Waiting for a city bus in a driving, icy rain, Melanie Benson found her calling. "When that red bus came over the hill, it looked like my savior and I just thought, ‘Wouldn’t it be nice to have a job where everyone’s always so glad to see you?’" she said.
That flash of inspiration – Benson calls it an "epiphany" – occurred in late 1974. It led the then-student at Macalester College to apply following her graduation two years later for a job as a Metro Transit driver. She started on Oct. 11, 1976, and hasn’t looked back since.
Today, Benson is Metro Transit’s longest-serving operator. "My mom always says I got a degree in Humanities and have been working with humanity ever since," Benson said.
In an interview, Benson said being a driver is the "only thing that ever clicked" and that she’s never considered doing anything else. The affinity for the job comes in part from the strong and enduring relationships she has forged with her customers.
Though she has worked more than a dozen routes over her 44-year career, Benson has driven Route 23 for more than 20 years. The longevity has allowed her to serve multiple generations of the same family and put her on a first-name basis with many of her regular riders. "I compare it to driving a neighborhood around," Benson said. "It’s almost like a family. People look out for each other and care for each other – that’s huge."
Barb Kaufman, who rides with her service dog Puzzle, is among those who have grown close to Benson. When the bus stops for its scheduled layover near the Mississippi River, Benson and Kaufman visit and play fetch with Puzzle. "From the first day I started riding, she made sure I knew her name," Kaufman said. "She’s just different in that way."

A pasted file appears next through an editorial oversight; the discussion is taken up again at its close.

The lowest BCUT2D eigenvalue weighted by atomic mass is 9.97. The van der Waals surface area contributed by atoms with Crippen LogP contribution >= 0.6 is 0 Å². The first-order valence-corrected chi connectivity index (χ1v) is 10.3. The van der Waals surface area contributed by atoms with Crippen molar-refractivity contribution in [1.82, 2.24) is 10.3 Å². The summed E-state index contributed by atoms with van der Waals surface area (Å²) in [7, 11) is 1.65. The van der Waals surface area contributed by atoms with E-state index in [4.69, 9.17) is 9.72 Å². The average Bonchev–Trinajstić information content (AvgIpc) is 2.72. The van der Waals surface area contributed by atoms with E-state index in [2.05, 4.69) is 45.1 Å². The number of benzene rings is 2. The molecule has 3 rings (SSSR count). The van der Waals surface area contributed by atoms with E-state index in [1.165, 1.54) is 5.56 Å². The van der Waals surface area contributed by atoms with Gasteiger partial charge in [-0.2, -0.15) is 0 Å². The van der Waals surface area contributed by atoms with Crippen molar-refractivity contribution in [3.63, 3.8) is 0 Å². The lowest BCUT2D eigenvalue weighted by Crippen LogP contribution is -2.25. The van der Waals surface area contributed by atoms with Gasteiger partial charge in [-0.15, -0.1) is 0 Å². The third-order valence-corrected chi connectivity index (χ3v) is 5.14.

For Benson, a 34-year Safe Operator, such familiarity makes the job more interesting and rewarding. It's also shown her how interwoven the lives of her passengers can be. Through conversations, she helped Kaufman reunite with a long-lost friend who rode another leg of Route 23.
Benson has assembled anecdotes from over the years in a collection of stories she calls "Magic on 38th Street: The World on the Bus Gets Smaller and Smaller." What will become of the work remains to be seen. But Benson has already shared stories about her passengers with her family so they better understand her vocation.
In previous years, Benson has celebrated her work anniversary by decorating the bus with balloons and inviting family and friends to ride along. And even after she celebrates 44 years on Oct. 11, she still hopes to celebrate a few more.
"I just don’t see the point of leaving something I love," Benson said. "This is very much a part of me. Driving is something that just gets into your system -- and I would miss my passengers."